Distribution

The notion of distributivity comes from the Latin word distribut-, meaning “divided up”, and has since evolved into how mathematics deals with things that are divided up. This starts back in school when we learn that a\cdot (b+c)=ab+ac. This property can be generalised in the language of Boolean algebras, still maintaining the intent of dealing with divided stuff, leading to the axiom of choice being a notion of distributivity as well!

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Mice and long games

When dealing with games in general, we can vary different parameters. We could vary (1) how big the payoff set is, (2) which objects we’re playing and (3) for how many rounds we’re playing. In a ZFC context, which is what I’ll be working with here as well, I’ve previously written about what limitations we’re facing. In particular, when we restrict ourselves to definable games then we can’t have determinacy of games on integers of length \omega_1+\omega. Restricting ourselves to definable games of countable length on the integers, what large cardinal strength do we obtain?

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A travel guide to the large cardinals

Looking at a map of the large cardinal hierarchy for the first time can be a dizzying experience. What are the differences between them, and which ones are similar? Some of them are defined using partition properties and some of them are defined using elementary embeddings, and others have a whole myriad of equivalent characterisations! What’s the intuition about the different sections of the hierarchy, and what type of set theorists are working in each section?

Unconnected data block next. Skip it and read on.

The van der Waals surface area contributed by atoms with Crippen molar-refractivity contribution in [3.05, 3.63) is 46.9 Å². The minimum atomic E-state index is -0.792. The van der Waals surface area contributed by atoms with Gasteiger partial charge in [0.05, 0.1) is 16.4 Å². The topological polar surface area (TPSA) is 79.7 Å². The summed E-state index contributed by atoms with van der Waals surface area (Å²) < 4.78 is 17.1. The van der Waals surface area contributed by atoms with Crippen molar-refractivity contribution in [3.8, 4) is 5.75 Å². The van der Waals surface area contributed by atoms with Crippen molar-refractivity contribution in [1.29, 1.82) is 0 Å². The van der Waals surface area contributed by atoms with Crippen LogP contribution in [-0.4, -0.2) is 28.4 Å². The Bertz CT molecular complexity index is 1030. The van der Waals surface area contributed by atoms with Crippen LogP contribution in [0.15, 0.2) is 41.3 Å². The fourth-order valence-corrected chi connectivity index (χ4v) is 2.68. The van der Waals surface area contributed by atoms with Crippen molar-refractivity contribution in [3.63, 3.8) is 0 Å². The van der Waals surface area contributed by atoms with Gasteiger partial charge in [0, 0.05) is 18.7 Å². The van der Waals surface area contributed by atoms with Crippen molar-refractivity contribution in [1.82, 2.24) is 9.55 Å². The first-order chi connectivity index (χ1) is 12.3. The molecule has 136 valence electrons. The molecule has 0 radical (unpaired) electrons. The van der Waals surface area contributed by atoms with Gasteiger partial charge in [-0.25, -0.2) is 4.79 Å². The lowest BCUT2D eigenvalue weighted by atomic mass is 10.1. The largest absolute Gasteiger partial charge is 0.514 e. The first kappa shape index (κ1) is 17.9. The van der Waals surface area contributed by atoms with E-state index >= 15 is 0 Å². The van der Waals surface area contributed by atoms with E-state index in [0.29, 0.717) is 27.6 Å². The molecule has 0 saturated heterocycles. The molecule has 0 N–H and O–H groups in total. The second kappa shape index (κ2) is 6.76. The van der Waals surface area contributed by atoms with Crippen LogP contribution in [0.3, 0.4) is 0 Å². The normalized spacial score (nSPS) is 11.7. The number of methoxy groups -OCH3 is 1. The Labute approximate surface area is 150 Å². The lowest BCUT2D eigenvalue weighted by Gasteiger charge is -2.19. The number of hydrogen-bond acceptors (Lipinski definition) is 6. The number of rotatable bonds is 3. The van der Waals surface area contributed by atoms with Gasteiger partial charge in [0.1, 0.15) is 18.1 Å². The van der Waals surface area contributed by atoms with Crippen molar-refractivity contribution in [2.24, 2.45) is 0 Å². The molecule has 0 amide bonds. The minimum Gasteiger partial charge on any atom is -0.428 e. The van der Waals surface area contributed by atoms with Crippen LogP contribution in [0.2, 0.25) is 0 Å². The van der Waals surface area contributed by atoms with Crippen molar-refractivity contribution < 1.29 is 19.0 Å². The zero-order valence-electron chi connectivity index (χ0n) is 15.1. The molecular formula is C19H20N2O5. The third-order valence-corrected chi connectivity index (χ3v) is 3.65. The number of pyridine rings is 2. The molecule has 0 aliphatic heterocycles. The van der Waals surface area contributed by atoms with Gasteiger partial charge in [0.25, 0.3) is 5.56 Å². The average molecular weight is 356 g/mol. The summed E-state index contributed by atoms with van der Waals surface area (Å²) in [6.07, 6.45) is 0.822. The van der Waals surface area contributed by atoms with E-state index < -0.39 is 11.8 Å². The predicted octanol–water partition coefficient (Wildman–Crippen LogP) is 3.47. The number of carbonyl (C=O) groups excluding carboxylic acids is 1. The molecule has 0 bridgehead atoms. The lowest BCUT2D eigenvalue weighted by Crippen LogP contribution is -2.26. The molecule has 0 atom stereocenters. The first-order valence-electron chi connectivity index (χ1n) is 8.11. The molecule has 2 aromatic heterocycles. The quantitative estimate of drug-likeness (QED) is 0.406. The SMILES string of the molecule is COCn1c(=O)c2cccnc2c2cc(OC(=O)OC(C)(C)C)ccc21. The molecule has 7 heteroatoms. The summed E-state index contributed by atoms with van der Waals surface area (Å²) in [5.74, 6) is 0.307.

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Talks: Ramsey-like cardinals

I’m giving a contributed talk at the inner model theory conference in Girona and at the Set Theory Today conference in Vienna. Both talks are going to be on results from my recent paper, where the Girona talk will be more specialised in a game-theoretic direction and the Set Theory Today talk will be more of an overview of the Ramsey-like cardinals and some of our results. Here are a couple of abstracts.

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Encode/decode

There’s a very neat way of encoding any set as a set of ordinals, which has the somewhat peculiar feature of it being hard (which here meaning that it requires the axiom of choice) to encode sets, but easy to decode them. Like some kind of a very ineffective crypto-system.

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Core Model Induction 101

Kevin-Love-scream

Mentioning the core model induction to a fellow set theorist is akin to mentioning that you’re a mathematician to the layman — you receive a reaction which is struck by a delightful mix of terror and awe. My humble goal with this blog post is not to offer a “fix-all” solution to this problem, but rather to give a vague (but correct) explanation of what’s actually going on in a core model induction, without getting too bogged down on the details.

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Paper: Games and Ramsey-like cardinals

D. S. Nielsen and P. Welch, Games and Ramsey-like cardinals, 2018, manuscript under review — arXiv.

Abstract. We generalise the \alpha-Ramsey cardinals introduced in Holy and Schlicht (2018) for cardinals \alpha to arbitrary ordinals \alpha, and answer several questions posed in that paper. In particular, we show that \alpha-Ramseys are downwards absolute to the core model K for all $\alpha$ of uncountable cofinality, that strategic \omega-Ramsey cardinals are equiconsistent with remarkable cardinals and that strategic \omega_1-Ramsey cardinals are equiconsistent with measurable cardinals. We also show that the n-Ramseys satisfy indescribability properties and use them to provide a game-theoretic characterisation of completely ineffable cardinals, as well as establishing connections between the \alpha-Ramsey cardinals and the Ramsey-like cardinals introduced in Gitman (2011), Feng (1990) and Sharpe and Welch (2011).

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